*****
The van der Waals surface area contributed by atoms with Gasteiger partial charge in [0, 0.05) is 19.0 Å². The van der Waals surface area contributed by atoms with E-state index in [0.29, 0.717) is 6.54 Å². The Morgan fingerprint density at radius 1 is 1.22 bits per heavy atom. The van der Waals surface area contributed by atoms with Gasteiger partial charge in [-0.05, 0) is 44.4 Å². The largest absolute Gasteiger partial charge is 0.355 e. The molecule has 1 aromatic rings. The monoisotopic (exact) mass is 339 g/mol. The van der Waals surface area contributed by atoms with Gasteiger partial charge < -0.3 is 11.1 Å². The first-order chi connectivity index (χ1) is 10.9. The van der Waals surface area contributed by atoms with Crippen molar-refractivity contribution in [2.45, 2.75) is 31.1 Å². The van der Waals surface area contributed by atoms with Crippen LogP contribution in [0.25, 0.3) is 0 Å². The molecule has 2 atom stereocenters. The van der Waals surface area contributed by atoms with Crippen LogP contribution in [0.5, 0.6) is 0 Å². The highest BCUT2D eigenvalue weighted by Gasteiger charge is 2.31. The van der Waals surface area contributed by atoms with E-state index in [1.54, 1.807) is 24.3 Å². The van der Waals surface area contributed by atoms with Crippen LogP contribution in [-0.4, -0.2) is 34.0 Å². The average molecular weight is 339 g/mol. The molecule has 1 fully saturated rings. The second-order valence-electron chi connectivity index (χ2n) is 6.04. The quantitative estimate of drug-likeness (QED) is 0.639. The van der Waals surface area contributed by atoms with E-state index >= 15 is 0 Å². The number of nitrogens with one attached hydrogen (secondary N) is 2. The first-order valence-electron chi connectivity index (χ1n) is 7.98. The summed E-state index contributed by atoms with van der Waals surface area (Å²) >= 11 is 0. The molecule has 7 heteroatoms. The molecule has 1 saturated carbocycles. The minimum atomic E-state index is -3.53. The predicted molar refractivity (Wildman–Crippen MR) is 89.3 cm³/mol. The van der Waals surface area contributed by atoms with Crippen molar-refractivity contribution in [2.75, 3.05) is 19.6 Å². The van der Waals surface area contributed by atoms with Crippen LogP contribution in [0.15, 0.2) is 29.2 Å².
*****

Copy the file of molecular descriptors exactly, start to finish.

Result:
The van der Waals surface area contributed by atoms with Gasteiger partial charge in [0, 0.05) is 19.0 Å². The van der Waals surface area contributed by atoms with E-state index in [0.29, 0.717) is 6.54 Å². The Morgan fingerprint density at radius 1 is 1.22 bits per heavy atom. The van der Waals surface area contributed by atoms with Gasteiger partial charge in [-0.05, 0) is 44.4 Å². The largest absolute Gasteiger partial charge is 0.355 e. The molecule has 1 aromatic rings. The monoisotopic (exact) mass is 339 g/mol. The van der Waals surface area contributed by atoms with Gasteiger partial charge < -0.3 is 11.1 Å². The first-order chi connectivity index (χ1) is 10.9. The van der Waals surface area contributed by atoms with Crippen molar-refractivity contribution in [2.45, 2.75) is 31.1 Å². The van der Waals surface area contributed by atoms with Crippen LogP contribution in [0.25, 0.3) is 0 Å². The molecule has 2 atom stereocenters. The van der Waals surface area contributed by atoms with Crippen LogP contribution in [0.5, 0.6) is 0 Å². The highest BCUT2D eigenvalue weighted by Gasteiger charge is 2.31. The van der Waals surface area contributed by atoms with E-state index in [1.54, 1.807) is 24.3 Å². The van der Waals surface area contributed by atoms with Crippen LogP contribution in [-0.4, -0.2) is 34.0 Å². The average molecular weight is 339 g/mol. The molecule has 1 fully saturated rings. The second-order valence-electron chi connectivity index (χ2n) is 6.04. The quantitative estimate of drug-likeness (QED) is 0.639. The van der Waals surface area contributed by atoms with E-state index >= 15 is 0 Å². The number of nitrogens with one attached hydrogen (secondary N) is 2. The first-order valence-electron chi connectivity index (χ1n) is 7.98. The summed E-state index contributed by atoms with van der Waals surface area (Å²) >= 11 is 0. The molecule has 7 heteroatoms. The molecule has 1 saturated carbocycles. The minimum atomic E-state index is -3.53. The predicted molar refractivity (Wildman–Crippen MR) is 89.3 cm³/mol. The van der Waals surface area contributed by atoms with Crippen molar-refractivity contribution in [2.75, 3.05) is 19.6 Å². The van der Waals surface area contributed by atoms with Crippen LogP contribution in [0.15, 0.2) is 29.2 Å².